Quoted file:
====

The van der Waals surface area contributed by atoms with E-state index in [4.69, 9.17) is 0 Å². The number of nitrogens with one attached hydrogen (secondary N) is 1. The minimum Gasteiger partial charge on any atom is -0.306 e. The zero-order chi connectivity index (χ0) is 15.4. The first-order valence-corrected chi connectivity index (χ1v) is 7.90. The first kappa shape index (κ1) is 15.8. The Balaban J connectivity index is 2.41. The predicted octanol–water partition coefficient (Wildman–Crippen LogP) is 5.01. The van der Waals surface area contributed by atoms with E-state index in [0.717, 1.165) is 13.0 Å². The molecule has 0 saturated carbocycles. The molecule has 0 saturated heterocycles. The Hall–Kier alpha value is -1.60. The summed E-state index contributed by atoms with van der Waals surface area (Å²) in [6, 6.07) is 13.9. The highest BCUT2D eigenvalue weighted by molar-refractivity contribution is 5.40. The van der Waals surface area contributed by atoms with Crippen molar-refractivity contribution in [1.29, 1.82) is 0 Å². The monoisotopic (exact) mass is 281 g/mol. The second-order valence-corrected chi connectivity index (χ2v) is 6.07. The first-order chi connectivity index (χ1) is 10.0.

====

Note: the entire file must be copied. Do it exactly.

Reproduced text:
The van der Waals surface area contributed by atoms with E-state index in [4.69, 9.17) is 0 Å². The number of nitrogens with one attached hydrogen (secondary N) is 1. The minimum Gasteiger partial charge on any atom is -0.306 e. The zero-order chi connectivity index (χ0) is 15.4. The first-order valence-corrected chi connectivity index (χ1v) is 7.90. The first kappa shape index (κ1) is 15.8. The Balaban J connectivity index is 2.41. The predicted octanol–water partition coefficient (Wildman–Crippen LogP) is 5.01. The van der Waals surface area contributed by atoms with E-state index in [0.717, 1.165) is 13.0 Å². The molecule has 0 saturated carbocycles. The molecule has 0 saturated heterocycles. The Hall–Kier alpha value is -1.60. The summed E-state index contributed by atoms with van der Waals surface area (Å²) in [6, 6.07) is 13.9. The highest BCUT2D eigenvalue weighted by molar-refractivity contribution is 5.40. The van der Waals surface area contributed by atoms with Crippen molar-refractivity contribution in [1.29, 1.82) is 0 Å². The monoisotopic (exact) mass is 281 g/mol. The second-order valence-corrected chi connectivity index (χ2v) is 6.07. The first-order chi connectivity index (χ1) is 10.0.